Betty Shabazz – All You Need to Know about The Great Wife of Malcolm X

November 10, 2021 7 min read

Betty Shabazz – All You Need to Know about The Great Wife of Malcolm X

In the shadow of the great man Malcolm X's wife, few people know that Betty Shabazz is also a black civil rights activist who has made many contributions and influences. Her achievements and efforts were only properly recognized after the assassination of Malcolm X. 

History has always praised black activists for their role in promoting and leading civil rights movements, but the role of mothers and wives is often underestimated. These women, despite sacrificing themselves for their husbands' families and careers, demonstrate great leadership abilities, courage, intelligence, and nobility. They also played a pivotal role in the advancement of black history. 

Betty Shabazz by John Mathew Smith & www.celebrity-photos.com is licensed under CC BY-SA 2.0

While Malcolm traveled the country making his renowned and inspiring talks, his wife Betty X was always standing by his shoulder, strongly pushing her husband in his pursuit of black liberation. Betty X, also known as Betty Shabazz, has a life that is as courageous and inspirational as her iconic husband's.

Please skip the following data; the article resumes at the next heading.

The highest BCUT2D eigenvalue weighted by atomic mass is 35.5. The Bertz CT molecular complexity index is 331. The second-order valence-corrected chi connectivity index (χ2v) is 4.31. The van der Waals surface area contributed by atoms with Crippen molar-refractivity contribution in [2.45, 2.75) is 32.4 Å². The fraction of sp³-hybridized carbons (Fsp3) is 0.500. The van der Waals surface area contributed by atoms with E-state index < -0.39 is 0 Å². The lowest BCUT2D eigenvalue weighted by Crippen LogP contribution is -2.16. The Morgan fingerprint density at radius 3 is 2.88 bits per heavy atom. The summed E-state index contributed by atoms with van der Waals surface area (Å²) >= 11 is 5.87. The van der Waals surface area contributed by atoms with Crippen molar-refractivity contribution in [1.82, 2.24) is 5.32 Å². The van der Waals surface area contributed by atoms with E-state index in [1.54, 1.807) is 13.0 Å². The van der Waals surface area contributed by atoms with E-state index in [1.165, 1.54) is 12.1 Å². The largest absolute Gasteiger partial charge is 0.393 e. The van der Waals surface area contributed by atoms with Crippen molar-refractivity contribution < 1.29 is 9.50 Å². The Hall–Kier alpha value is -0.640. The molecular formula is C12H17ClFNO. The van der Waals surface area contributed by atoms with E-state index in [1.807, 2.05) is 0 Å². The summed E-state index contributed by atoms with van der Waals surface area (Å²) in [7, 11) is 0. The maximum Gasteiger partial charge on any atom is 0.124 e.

Let's dive into!

Childhood  

Betty Dean Sanders is the birth name of Betty Shabazz. She was born in 1934 in Detroit, Michigan. Her father and mother are Ollie Mae Sanders and Shelman Sandlin. Her mother became pregnant under the age of marriage and her father was only 21 years old. Betty was up in Detroit and was adopted by middle-class couple Lorenzo and Helen Malloy when she was approximately 11 years old. 

Her foster parents were important members of society who were deeply committed to supporting the well-being of Black people. Helen Malloy was a founder member of the Housewives League of Detroit, an African-American women's organization that coordinated campaigns to promote black-owned companies and boycott establishments that refused to recruit black workers. She was also a participant of the NAACP and the National Council of Negro Women.